World must target absolute zero emissions, says Australian iron ore mogul
Image credit: Photo Boards | Unsplash
The world needs to focus on absolute zero emissions, rather than a net-zero target, and use clean hydrogen to get there rather than relying on unproven technologies such as carbon capture and storage, according to Australian iron ore titan Andrew Forrest.
Forrest, who grew Fortescue Metals Group into the world's fourth-largest iron ore miner in less than two decades, has more recently turned his attention to developing green energy projects such as hydrogen around the world.
Australia's richest man said the idea of reaching net zero by 2050 - a pillar of the upcoming COP26 climate summit in Glasgow - is a "smokescreen" that suggests climate change could be solved by burying or offsetting carbon emissions.
"It's not going to happen," said Forrest, speaking on a panel at the Reuters Impact conference. "The fossil-fuel industry has lobbied hard to get taxpayers to fund their attempt at a transition to 'clean' energy – on their timetable. But that's a highway to climate disaster."
Of the 60 million tonnes of hydrogen produced every year, 96 per cent is still made from fossil fuels, Forrest said: "Green hydrogen is the solution we need to get to absolute zero". Green hydrogen is made from water, using renewable electricity, while other sorts such as 'blue' hydrogen are produced from fossil fuels.
The International Energy Agency (IEA) this week backed a bigger role for hydrogen in future, saying governments needed to step up investment in hydrogen production and storage chains to help cut net emissions to zero.
The Australian government is pushing both hydrogen development and carbon capture and storage (CCS) to cut emissions, as it views CCS as essential to the future use of gas and coal, the country's second and third-largest export earners.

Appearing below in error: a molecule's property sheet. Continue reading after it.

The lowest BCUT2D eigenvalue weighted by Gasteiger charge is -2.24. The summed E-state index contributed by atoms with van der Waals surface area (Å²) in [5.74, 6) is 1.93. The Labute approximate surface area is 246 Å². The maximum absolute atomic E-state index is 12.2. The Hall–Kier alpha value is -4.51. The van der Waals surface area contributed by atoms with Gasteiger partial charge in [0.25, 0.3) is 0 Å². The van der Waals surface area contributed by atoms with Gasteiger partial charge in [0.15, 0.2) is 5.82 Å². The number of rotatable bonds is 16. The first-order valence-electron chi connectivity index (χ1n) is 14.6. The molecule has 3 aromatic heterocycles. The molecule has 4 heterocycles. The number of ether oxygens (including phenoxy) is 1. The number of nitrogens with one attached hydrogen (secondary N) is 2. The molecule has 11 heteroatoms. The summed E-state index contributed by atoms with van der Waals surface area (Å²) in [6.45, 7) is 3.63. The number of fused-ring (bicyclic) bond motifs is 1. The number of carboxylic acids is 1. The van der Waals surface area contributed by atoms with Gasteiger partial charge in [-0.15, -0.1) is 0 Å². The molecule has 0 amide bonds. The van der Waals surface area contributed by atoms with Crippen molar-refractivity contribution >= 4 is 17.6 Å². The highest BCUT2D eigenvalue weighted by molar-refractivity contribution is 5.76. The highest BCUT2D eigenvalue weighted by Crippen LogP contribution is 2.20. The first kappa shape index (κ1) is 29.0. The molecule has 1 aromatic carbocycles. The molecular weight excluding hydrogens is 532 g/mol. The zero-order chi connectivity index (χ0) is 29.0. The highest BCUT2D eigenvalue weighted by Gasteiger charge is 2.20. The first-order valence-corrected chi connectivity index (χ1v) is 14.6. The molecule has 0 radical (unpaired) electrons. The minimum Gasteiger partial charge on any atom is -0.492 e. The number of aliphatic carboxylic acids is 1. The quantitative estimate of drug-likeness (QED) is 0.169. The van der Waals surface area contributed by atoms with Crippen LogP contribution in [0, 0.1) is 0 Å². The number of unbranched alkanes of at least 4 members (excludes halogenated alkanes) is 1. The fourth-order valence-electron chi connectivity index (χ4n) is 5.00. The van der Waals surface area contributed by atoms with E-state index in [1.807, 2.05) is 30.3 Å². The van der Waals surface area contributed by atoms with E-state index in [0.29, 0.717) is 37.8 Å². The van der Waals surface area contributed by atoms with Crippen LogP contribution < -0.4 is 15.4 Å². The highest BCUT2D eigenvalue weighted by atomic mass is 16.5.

The 20 pilot CCS plants in existence worldwide capture only 0.4 per cent of the CO2 emitted globally by power stations and industrial processes, Forrest said.
To meet a net-zero emissions target by 2050, the IEA projects the world would need to capture and store 7.6 billion tonnes a year of carbon dioxide by 2050 - significantly up from the current CCS capacity of 40 million tonnes a year.
"Carbon capture and storage, despite having received billions of subsidies for decades, remains an unproven failure, far from commercial viability," said Forrest.
Last month, the mining billionaire launched GH2, a green hydrogen organisation, in a push to speed up development of the clean fuel to help curb global warming.
GH2's goal is to ensure that by 2050 a quarter of the world's energy comes from green hydrogen, which is extracted from water with electrolysis, an energy-intensive but carbon-free process if powered by renewable electricity.
Forrest has ambitious plans for the iron ore company he founded, Fortescue Metals Group, to diversify into renewable energy, betting on green hydrogen as a major new business.
"Green hydrogen is, in a way, the sleeping giant of the energy transition and I believe will have a bigger impact on tackling climate change than any other technology," Forrest said in the GH2 launch statement.
GH2, which will be chaired by former Australian prime minister Malcolm Turnbull, aims to bring together governments and development institutions to step up support for green hydrogen production and use in emerging markets.
It also aims to rope in the private sector and governments to publish demand forecasts, gather data on projects and set accreditation standards for the nascent industry to ensure that green hydrogen production involves close to zero greenhouse gas emissions.
Fortescue Future Industries aims to produce 15 million tonnes a year of green hydrogen by 2030, which it wants to use to help decarbonise heavy industry, such as steel making. GH2 is also focused on ensuring that governments don't promote grey hydrogen, which is extracted using natural gas, or blue hydrogen, which is produced from gas with the carbon dioxide emitted in the process captured and stored.
"Too many of the national hydrogen policies and hydrogen association overlook the fact that hydrogen produced from fossil fuels will generally result in more CO2 emissions, not less," Turnbull said.
GH2 will have an international secretariat spread across London, Perth, Sydney and Geneva, where its chief executive Jonas Moberg is based.
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